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Eye-to-eye contact is rare but shapes our social behavior, study finds

Eye-to-eye contact is rare but shapes our social behavior
(A) Calibration Sheet with ROIs. The ROIs measured (1) 0.5 degrees of visual angle, (2) 1 degree of visual angle, and (3) 2 degrees of visual angle with trajectory of fixations. (B) Illustration of the dynamic face ROIs: (1) Eye Region; (2) Mouth Region. Note that images are not drawn to scale. Credit: Scientific Reports (2023). DOI: 10.1038/s41598-023-38346-9

When speaking to one another, much of the communication occurs nonverbally—through body posture, hand gestures, and the eyes. Our eye gaze during conversations, therefore, reveals a wealth of information about our attention, intention, or psychological states. But, there remains little scientific knowledge about the information that human eyes convey in interactions—is looking at others' faces enough, or does our communication require eye-to-eye contact?

Researchers from McGill University and Université du Québec à Montréal (UQAM) have studied the prevalence of by recording the eye gazing behavior in face-to-face dyadic and found that although eye-to-eye contact occurred rarely, it communicated important messages that are vital for subsequent successful social behavior.

The study participants, who did not know each other beforehand, were paired and presented with an imaginary survival scenario that required the pairs to rank a list of items in order of their usefulness for survival, all while wearing mobile eye-tracking glasses. The researchers analyzed how often the participants looked at each other's eye and mouth regions.

The researchers also tested each participant individually for following and linked the prevalence of different types of mutual looks during the interaction (i.e., eye-to-eye vs. eye-to-mouth) with the tendency to follow their partner's gaze.

"We discovered that participants spent only about 12% of conversation time in interactive looking, meaning that they gazed at each other's faces simultaneously for just 12% of the interaction duration," explains Florence Mayrand, a Ph.D. student in the Laboratory for Attention and Social Cognition (directed by Prof. Jelena Ristic from McGill's Department of Psychology), and lead author of the study. "Even more surprisingly, within those interactions, participants engaged in mutual eye-to-eye contact only 3.5% of the time."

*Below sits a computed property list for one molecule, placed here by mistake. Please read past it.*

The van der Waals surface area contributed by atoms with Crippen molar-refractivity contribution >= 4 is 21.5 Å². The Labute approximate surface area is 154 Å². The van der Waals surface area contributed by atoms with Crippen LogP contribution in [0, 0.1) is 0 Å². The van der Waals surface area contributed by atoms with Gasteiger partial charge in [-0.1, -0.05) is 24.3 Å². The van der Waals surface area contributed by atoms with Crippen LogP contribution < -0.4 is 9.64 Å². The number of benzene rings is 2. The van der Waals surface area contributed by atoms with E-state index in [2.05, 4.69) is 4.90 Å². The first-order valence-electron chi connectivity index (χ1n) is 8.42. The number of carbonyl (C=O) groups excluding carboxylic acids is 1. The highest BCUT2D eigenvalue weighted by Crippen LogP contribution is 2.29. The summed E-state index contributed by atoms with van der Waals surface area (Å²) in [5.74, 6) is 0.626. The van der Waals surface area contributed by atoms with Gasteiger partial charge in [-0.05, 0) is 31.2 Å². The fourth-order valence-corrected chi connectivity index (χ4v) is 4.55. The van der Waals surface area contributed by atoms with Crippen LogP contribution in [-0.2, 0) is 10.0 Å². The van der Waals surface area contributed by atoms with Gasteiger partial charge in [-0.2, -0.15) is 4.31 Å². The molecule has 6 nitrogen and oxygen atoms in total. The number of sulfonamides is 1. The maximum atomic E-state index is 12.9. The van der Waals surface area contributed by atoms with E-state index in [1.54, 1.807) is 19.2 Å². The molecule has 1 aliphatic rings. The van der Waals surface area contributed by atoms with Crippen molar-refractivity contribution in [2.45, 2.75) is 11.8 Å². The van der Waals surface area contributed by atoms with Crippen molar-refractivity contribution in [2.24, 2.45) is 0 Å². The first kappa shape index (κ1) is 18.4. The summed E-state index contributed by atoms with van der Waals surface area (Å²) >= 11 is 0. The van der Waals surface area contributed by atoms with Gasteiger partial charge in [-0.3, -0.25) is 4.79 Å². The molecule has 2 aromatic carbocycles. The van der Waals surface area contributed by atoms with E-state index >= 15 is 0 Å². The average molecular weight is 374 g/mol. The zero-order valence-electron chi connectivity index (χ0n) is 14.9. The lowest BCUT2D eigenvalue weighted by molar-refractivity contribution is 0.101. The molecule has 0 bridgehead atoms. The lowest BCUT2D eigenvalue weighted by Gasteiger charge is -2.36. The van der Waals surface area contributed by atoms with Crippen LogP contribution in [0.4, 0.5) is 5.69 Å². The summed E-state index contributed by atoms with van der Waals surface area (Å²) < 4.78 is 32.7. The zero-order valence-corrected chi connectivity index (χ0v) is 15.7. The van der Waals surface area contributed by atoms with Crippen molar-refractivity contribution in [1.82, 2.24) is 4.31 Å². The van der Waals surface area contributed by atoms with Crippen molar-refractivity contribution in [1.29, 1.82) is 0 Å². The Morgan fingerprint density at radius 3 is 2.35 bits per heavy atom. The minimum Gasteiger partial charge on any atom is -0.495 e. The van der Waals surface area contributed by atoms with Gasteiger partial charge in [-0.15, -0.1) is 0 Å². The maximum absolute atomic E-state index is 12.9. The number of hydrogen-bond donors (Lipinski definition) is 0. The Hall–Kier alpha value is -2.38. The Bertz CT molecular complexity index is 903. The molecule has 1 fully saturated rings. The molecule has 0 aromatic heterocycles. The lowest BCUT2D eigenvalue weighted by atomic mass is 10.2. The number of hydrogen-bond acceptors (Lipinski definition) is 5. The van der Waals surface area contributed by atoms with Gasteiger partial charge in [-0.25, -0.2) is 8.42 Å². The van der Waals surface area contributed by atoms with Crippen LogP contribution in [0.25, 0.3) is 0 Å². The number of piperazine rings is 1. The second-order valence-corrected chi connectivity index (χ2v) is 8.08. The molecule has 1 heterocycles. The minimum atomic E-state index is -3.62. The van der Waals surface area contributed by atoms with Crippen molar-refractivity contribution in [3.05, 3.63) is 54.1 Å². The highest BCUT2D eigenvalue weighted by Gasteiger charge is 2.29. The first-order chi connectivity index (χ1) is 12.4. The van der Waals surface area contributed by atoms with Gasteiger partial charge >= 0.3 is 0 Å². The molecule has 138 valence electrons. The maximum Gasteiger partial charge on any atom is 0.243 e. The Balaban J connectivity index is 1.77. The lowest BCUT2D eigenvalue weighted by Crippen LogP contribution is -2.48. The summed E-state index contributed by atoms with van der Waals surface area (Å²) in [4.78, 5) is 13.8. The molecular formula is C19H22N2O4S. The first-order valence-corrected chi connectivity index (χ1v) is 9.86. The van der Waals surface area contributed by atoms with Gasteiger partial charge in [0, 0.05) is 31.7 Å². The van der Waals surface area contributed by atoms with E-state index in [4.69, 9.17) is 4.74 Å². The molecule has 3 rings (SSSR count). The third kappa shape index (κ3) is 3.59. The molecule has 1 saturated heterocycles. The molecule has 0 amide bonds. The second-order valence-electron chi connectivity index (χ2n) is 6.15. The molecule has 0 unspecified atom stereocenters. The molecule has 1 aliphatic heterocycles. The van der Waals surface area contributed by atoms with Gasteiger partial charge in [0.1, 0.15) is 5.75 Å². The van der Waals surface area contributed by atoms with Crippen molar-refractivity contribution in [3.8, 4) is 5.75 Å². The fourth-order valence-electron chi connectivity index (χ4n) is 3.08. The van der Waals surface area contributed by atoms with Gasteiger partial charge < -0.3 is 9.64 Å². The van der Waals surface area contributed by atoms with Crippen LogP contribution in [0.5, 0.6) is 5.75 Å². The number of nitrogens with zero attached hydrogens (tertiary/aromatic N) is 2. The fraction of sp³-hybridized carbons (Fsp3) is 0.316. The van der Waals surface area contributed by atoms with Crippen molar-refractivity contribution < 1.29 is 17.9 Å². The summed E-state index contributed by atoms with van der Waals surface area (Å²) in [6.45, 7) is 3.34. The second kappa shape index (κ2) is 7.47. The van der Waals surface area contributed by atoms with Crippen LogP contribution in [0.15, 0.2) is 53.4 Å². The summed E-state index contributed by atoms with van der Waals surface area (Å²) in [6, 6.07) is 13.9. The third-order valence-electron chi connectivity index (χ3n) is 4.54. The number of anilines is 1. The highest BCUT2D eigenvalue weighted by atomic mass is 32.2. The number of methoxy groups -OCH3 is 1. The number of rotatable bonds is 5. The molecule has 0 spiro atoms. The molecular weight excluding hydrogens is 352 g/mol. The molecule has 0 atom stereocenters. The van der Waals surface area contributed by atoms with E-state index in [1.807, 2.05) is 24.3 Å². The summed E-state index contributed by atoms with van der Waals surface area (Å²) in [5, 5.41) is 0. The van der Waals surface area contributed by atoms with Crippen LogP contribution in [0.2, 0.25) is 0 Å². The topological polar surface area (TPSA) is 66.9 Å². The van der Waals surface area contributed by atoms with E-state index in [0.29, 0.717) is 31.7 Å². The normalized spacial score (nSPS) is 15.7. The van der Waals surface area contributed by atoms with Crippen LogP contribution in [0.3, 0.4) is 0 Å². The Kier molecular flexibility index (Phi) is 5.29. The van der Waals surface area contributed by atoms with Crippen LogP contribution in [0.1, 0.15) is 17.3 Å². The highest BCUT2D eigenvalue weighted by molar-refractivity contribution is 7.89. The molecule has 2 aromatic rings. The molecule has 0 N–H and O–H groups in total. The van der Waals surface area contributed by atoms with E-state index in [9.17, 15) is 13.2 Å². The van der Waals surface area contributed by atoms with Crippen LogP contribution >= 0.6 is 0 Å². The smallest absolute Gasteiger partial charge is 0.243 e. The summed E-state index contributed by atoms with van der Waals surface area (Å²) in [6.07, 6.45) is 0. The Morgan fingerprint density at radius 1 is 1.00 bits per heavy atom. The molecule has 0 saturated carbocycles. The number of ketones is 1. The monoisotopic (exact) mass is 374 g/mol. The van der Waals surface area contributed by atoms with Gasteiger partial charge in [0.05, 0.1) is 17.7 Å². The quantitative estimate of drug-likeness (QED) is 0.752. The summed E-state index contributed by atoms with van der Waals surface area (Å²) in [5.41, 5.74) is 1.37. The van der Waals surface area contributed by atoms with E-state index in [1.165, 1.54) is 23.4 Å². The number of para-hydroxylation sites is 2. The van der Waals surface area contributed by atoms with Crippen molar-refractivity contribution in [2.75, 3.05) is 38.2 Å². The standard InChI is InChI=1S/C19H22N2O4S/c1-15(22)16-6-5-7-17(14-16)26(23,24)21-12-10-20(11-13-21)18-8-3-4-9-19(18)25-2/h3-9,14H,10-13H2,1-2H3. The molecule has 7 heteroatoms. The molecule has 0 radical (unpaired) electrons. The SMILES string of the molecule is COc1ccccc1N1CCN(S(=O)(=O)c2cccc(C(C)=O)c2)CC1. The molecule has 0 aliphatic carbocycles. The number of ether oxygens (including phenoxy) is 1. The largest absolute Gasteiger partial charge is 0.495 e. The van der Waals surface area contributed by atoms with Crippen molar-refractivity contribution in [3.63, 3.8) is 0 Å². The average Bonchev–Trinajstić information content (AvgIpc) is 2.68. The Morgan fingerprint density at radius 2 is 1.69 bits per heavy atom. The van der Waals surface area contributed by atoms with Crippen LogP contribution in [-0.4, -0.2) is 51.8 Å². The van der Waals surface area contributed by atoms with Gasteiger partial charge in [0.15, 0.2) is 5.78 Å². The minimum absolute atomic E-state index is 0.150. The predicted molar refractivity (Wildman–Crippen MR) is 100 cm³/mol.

More than meets the eye

During the interactions, the participants looked away more than at their partner's faces. When they did look at each other's faces, they looked equally often at the mouth and eye region and spent little time in mutual eye-to-eye contact. However, the time spent looking directly into each other's eyes predicted subsequent gaze-following. In other words, pairs who looked directly into each other's eyes were more likely to follow their partner's gaze afterward.

"This study is one of the first to show the prevalence of eye-to-eye looking during real-life interactions. We found that, surprisingly, direct eye-to-eye contact was quite rare during interactions, but that it is significant for . The time we engage in eye-to-eye contact, even if for a few seconds, appears to be an important predictive factor for subsequent social behavior," concludes Mayrand.

This work opens several promising paths for future investigations, ranging from exploring the content of social messages conveyed by to investigating the variability of eye-to-eye engagement with changes in interactive context and understanding if the quantity and content of speech influence gaze patterns during interactions.

The paper is published in the journal Scientific Reports.

More information: Florence Mayrand et al, A dual mobile eye tracking study on natural eye contact during live interactions, Scientific Reports (2023). DOI: 10.1038/s41598-023-38346-9

Journal information: Scientific Reports

Provided by McGill University

Citation: Eye-to-eye contact is rare but shapes our social behavior, study finds (2023, November 8) retrieved 17 April 2024 from
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